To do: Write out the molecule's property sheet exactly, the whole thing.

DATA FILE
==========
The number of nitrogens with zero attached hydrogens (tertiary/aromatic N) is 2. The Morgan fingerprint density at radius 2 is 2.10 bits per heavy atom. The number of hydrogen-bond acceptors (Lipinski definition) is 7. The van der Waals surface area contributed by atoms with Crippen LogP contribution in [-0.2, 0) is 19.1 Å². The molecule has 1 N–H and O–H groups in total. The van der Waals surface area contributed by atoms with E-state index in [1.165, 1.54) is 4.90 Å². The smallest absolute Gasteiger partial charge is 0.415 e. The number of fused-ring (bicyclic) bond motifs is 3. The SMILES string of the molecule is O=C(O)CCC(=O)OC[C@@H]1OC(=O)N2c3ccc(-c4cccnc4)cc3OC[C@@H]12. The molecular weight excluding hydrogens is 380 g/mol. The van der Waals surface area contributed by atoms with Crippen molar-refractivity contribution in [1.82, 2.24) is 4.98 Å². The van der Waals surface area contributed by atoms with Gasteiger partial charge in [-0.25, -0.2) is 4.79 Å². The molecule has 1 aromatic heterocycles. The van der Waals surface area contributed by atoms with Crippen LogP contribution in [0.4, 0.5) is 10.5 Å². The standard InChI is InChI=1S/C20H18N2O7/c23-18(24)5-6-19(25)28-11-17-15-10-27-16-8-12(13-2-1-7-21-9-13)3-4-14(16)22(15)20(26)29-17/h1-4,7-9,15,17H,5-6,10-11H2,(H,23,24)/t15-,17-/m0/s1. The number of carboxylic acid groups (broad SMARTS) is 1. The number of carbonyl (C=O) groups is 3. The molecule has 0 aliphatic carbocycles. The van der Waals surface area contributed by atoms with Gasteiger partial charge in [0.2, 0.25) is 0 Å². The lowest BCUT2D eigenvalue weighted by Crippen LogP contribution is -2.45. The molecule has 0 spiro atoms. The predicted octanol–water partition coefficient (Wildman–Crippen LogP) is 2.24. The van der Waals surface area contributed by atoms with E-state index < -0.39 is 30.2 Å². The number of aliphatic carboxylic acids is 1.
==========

The number of nitrogens with zero attached hydrogens (tertiary/aromatic N) is 2. The Morgan fingerprint density at radius 2 is 2.10 bits per heavy atom. The number of hydrogen-bond acceptors (Lipinski definition) is 7. The van der Waals surface area contributed by atoms with Crippen LogP contribution in [-0.2, 0) is 19.1 Å². The molecule has 1 N–H and O–H groups in total. The van der Waals surface area contributed by atoms with E-state index in [1.165, 1.54) is 4.90 Å². The smallest absolute Gasteiger partial charge is 0.415 e. The number of fused-ring (bicyclic) bond motifs is 3. The SMILES string of the molecule is O=C(O)CCC(=O)OC[C@@H]1OC(=O)N2c3ccc(-c4cccnc4)cc3OC[C@@H]12. The molecular weight excluding hydrogens is 380 g/mol. The van der Waals surface area contributed by atoms with Crippen molar-refractivity contribution in [1.82, 2.24) is 4.98 Å². The van der Waals surface area contributed by atoms with Gasteiger partial charge in [-0.25, -0.2) is 4.79 Å². The molecule has 1 aromatic heterocycles. The van der Waals surface area contributed by atoms with Crippen LogP contribution in [0.4, 0.5) is 10.5 Å². The standard InChI is InChI=1S/C20H18N2O7/c23-18(24)5-6-19(25)28-11-17-15-10-27-16-8-12(13-2-1-7-21-9-13)3-4-14(16)22(15)20(26)29-17/h1-4,7-9,15,17H,5-6,10-11H2,(H,23,24)/t15-,17-/m0/s1. The number of carboxylic acid groups (broad SMARTS) is 1. The number of carbonyl (C=O) groups is 3. The molecule has 0 aliphatic carbocycles. The van der Waals surface area contributed by atoms with Gasteiger partial charge in [0.2, 0.25) is 0 Å². The lowest BCUT2D eigenvalue weighted by Crippen LogP contribution is -2.45. The molecule has 0 spiro atoms. The predicted octanol–water partition coefficient (Wildman–Crippen LogP) is 2.24. The van der Waals surface area contributed by atoms with E-state index < -0.39 is 30.2 Å². The number of aliphatic carboxylic acids is 1.